Has this ever happened to you?
You’re half-way through a short story revision, or the rough draft of your novel, or the research for a biography—and without warning, you lose your desire for the project. The passion evaporates.
You feel lethargic, sad, and brain dead (or least oxygen deprived.) You put your writing away for a few days, hoping it’s hormonal or a phase of the moon or post-holiday blues.
After Some Time…
However, when you dig it out again, it’s even worse. It doesn’t grab you. You’re sure it won’t grab anyone else either! It’s boring. It goes back in the drawer.
Unfortunately, over the next few weeks, the situation worsens. Lethargy turns to apathy. Boredom turns to dislike. You face the fact that, for some reason, you’ve lost your burning desire to write this story—or maybe even write anything at all.
Without the passion, why bother to endure the long hours, the potential rejection of your work, and the low pay? Perhaps the bigger question is this: once it’s lost, how do you recapture your passion for writing?
What is Passion?
The question is summed up well by Hal Zina Bennett in Write from the Heart:
“How do authors connect with that passion, bordering on obsession, that drives them to finish even the most ambitious writing projects in spite of seemingly insurmountable handicaps? What is the secret creative energy that the world’s best writers can apparently zap into action the moment their fingers touch their keyboards?”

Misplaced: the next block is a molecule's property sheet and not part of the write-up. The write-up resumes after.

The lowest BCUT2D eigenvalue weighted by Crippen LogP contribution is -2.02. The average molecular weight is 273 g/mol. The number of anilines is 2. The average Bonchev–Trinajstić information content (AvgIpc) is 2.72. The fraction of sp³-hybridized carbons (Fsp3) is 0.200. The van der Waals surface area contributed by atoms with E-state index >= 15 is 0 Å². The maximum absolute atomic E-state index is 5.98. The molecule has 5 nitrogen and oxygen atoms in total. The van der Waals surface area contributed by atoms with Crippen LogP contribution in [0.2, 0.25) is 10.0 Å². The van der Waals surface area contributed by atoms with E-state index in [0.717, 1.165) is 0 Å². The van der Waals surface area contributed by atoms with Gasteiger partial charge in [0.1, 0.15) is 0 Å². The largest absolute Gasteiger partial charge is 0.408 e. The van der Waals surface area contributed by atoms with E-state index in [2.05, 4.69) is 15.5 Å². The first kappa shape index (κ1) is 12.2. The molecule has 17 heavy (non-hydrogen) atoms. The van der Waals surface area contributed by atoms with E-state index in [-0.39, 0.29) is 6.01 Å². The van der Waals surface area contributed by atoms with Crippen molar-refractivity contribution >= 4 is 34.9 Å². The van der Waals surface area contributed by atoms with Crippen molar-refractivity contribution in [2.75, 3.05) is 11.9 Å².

Some say this passion is tied to how meaningful the writer feels his work is. He feels passion when what he is sharing is deeply meaningful. He may lose his passion when his writing turns into
- what will sell
- what the markets dictate are current trends
- what pays the most money.
Eric Maisel in A Life in the Arts says,
“The most salient difference between the regularly blocked artist and the regularly productive artist may not be the greater talent of the latter, but the fact that the productive artist possesses and retains his missionary zeal.”
Most writers would agree that a passion for writing involves enthusiasm, excitement, drive, and a deep love for your work. This passion makes writing a joyous occupation. It makes time fly while “real life” is shoved to the far comers of the mind. It’s being in the flow, enraptured in the present moment. For some, it’s being aware that they’re writers twenty-four hours a day.
Why Does Passion Dissipate?
Passion can spring a leak after too many rejection slips, too many critical comments from spouses or reviewers or critique partners, and too many crises to handle in your personal life. Passion can also die when you repeat yourself in your work instead of exploring new avenues of writing.
Lack of passion can also be caused by chronic fatigue.
“Fatigue and the accompanying blockage also come with living the sort of marginal life that artists so often live,” says Eric Maisel. “The effort required to put food on the table, to deal with an illness without benefit of a hospital plan, to pay the rent, to get a toothache treated, to attend to the needs of a spouse or children, can tire out the most passionate and dedicated artist.”
Do YOU sometimes struggle with this issue? Please leave a comment! (Parts 2 and 3 will discuss ways to get the passion back!)